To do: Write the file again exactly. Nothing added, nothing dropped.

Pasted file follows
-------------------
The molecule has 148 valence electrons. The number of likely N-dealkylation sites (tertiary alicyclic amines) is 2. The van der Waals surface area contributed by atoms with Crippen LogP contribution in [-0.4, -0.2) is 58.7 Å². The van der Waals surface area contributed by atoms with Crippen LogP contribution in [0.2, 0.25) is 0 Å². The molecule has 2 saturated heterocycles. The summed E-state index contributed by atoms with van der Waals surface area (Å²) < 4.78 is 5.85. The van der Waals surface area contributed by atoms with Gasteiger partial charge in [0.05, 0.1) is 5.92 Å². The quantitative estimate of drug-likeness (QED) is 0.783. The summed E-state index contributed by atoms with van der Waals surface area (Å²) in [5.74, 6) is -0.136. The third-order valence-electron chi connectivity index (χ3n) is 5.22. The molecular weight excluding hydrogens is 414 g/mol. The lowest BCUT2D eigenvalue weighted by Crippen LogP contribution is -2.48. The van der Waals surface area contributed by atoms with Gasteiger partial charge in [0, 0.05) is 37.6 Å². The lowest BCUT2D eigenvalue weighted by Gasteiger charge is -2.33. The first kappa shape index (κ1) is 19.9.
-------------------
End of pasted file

The molecule has 148 valence electrons. The number of likely N-dealkylation sites (tertiary alicyclic amines) is 2. The van der Waals surface area contributed by atoms with Crippen LogP contribution in [-0.4, -0.2) is 58.7 Å². The van der Waals surface area contributed by atoms with Crippen LogP contribution in [0.2, 0.25) is 0 Å². The molecule has 2 saturated heterocycles. The summed E-state index contributed by atoms with van der Waals surface area (Å²) < 4.78 is 5.85. The van der Waals surface area contributed by atoms with Gasteiger partial charge in [0.05, 0.1) is 5.92 Å². The quantitative estimate of drug-likeness (QED) is 0.783. The summed E-state index contributed by atoms with van der Waals surface area (Å²) in [5.74, 6) is -0.136. The third-order valence-electron chi connectivity index (χ3n) is 5.22. The molecular weight excluding hydrogens is 414 g/mol. The lowest BCUT2D eigenvalue weighted by Crippen LogP contribution is -2.48. The van der Waals surface area contributed by atoms with Gasteiger partial charge in [0, 0.05) is 37.6 Å². The lowest BCUT2D eigenvalue weighted by Gasteiger charge is -2.33. The first kappa shape index (κ1) is 19.9.